WASHINGTON, D.C. – Today, the Consumer Financial Protection Bureau (CFPB) issued guidance on debt collectors, covered by the Fair Debt Collection Practices Act, threatening to foreclose on homes with mortgages past the statute of limitations. The advisory opinion clarifies that a covered debt collector who brings or threatens to bring a state court foreclosure action to collect a time-barred mortgage debt may violate the Fair Debt Collection Practices Act and its implementing regulation. A time-barred debt is one whose statute of limitations has expired. The CFPB is issuing today’s advisory opinion in light of a series of actions by debt collectors attempting to foreclose on silent second mortgages, also known as zombie mortgages, that consumers thought were satisfied long ago and that may be unenforceable in court.
“Some debt collectors, who sat silent for a decade, are now pursuing homeowners on zombie mortgages inflated with interest and fees,” said CFPB Director Rohit Chopra. “We are making clear that threatening to sue to collect on expired zombie mortgage debt is illegal.”
Leading up to the 2008 financial crisis, many lenders relied on predatory practices to lock homebuyers into mortgages they could not repay. In the case of today’s advisory opinion, the CFPB is focusing on “piggyback” mortgages. Generally, this piggyback mortgage product, known as an 80/20 loan, involved a first lien loan for 80% of the value of the home and a second lien loan for the remaining 20% of the home’s valuation.
By and large, lenders did not pursue homeowners on second mortgages, instead selling off these mortgages to debt collectors for pennies on the dollar. Now, over a decade later, and often without any intervening communication with homeowners who were able to save their homes, some of these debt collectors are demanding the mortgage balance, interest, and fees, and threatening foreclosures on families who do not or cannot pay.
Debt collectors now attempting to collect on these zombie second mortgages may be in violation of the Fair Debt Collection Practices Act. The CFPB is issuing this advisory opinion to remind covered debt collectors that:
- The Fair Debt Collection Practices Act and its implementing Regulation F prohibit a debt collector from suing or threatening to sue to collect a time-barred debt.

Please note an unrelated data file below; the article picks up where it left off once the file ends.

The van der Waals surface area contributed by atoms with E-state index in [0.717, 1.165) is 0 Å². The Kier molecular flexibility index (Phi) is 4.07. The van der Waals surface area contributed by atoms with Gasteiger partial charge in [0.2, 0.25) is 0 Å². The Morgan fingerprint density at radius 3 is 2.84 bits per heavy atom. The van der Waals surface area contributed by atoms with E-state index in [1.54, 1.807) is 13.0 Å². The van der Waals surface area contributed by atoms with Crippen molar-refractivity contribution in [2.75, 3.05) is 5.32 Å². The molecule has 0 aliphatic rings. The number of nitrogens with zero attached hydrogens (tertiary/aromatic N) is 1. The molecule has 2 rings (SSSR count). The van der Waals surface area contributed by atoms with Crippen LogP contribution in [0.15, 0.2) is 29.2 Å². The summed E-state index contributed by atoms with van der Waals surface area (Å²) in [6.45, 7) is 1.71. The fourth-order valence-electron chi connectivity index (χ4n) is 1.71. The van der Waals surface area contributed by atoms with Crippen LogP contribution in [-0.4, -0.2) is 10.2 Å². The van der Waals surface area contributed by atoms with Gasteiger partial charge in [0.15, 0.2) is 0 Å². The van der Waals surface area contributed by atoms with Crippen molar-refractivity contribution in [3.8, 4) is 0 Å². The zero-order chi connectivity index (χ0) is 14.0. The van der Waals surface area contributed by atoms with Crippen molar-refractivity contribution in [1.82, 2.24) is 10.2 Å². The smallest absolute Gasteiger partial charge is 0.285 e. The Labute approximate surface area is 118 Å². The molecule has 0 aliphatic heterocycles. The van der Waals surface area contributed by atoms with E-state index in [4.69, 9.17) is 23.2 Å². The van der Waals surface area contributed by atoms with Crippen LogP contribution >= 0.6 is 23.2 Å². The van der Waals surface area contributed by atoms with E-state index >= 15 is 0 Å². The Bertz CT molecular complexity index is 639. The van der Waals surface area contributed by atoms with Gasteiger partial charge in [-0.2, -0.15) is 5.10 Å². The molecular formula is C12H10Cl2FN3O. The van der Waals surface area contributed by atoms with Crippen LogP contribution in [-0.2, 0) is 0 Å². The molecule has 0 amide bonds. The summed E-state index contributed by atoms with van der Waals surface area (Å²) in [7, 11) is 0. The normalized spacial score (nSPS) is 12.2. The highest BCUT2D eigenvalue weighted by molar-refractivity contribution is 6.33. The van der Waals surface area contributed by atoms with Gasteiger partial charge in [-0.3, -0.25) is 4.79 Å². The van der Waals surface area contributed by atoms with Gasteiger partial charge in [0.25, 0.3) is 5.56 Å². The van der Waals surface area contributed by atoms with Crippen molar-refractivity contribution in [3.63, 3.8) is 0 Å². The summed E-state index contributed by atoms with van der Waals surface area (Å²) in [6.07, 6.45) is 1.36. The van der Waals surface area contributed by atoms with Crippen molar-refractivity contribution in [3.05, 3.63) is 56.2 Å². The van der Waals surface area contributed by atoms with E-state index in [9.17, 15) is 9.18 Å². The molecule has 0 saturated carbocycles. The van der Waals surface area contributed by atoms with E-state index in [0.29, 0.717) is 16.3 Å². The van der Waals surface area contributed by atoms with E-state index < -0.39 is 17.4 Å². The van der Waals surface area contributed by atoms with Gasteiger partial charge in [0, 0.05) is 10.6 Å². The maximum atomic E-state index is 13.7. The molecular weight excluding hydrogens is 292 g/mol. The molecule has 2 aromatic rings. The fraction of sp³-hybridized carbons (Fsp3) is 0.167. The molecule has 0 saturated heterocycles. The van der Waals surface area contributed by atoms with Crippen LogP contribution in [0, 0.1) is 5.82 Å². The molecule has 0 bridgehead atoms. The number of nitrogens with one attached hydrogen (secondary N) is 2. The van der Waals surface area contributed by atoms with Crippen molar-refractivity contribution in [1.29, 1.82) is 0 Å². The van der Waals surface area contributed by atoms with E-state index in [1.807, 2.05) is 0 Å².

- The prohibition applies even if the debt collector does not know that the debt is time barred. Accordingly, any debt collector who is covered under the Fair Debt Collection Practices Act and who brings or threatens to bring a state court foreclosure action to collect a time-barred mortgage debt may violate the law.
The Fair Debt Collection Practices Act and its implementing Regulation F govern the conduct of covered debt collectors when they collect debt. Many individuals and entities that seek to collect defaulted mortgage loans, and many of the attorneys that bring foreclosure actions on their behalf, are Fair Debt Collection Practices Act debt collectors.
Along with private plaintiffs, the CFPB and state attorneys general have the authority in appropriate circumstances to take action against institutions and individuals violating the Fair Debt Collection Practices Act and Regulation F. The CFPB will be monitoring the debt collection market for violations related to time-barred mortgages as well as to time-barred non-mortgage debt.
Consumers can submit complaints about zombie mortgages, time-barred debts, and other financial products or services by visiting the CFPB’s website or by calling (855) 411-CFPB (2372).
Employees who believe their companies have violated federal consumer financial protection laws, including the Fair Debt Collection Practices Act, are encouraged to send information about what they know to email@example.com.
The Consumer Financial Protection Bureau (CFPB) is a 21st century agency that helps consumer finance markets work by making rules more effective, by consistently and fairly enforcing those rules, and by empowering consumers to take more control over their economic lives. For more information, visit www.consumerfinance.gov.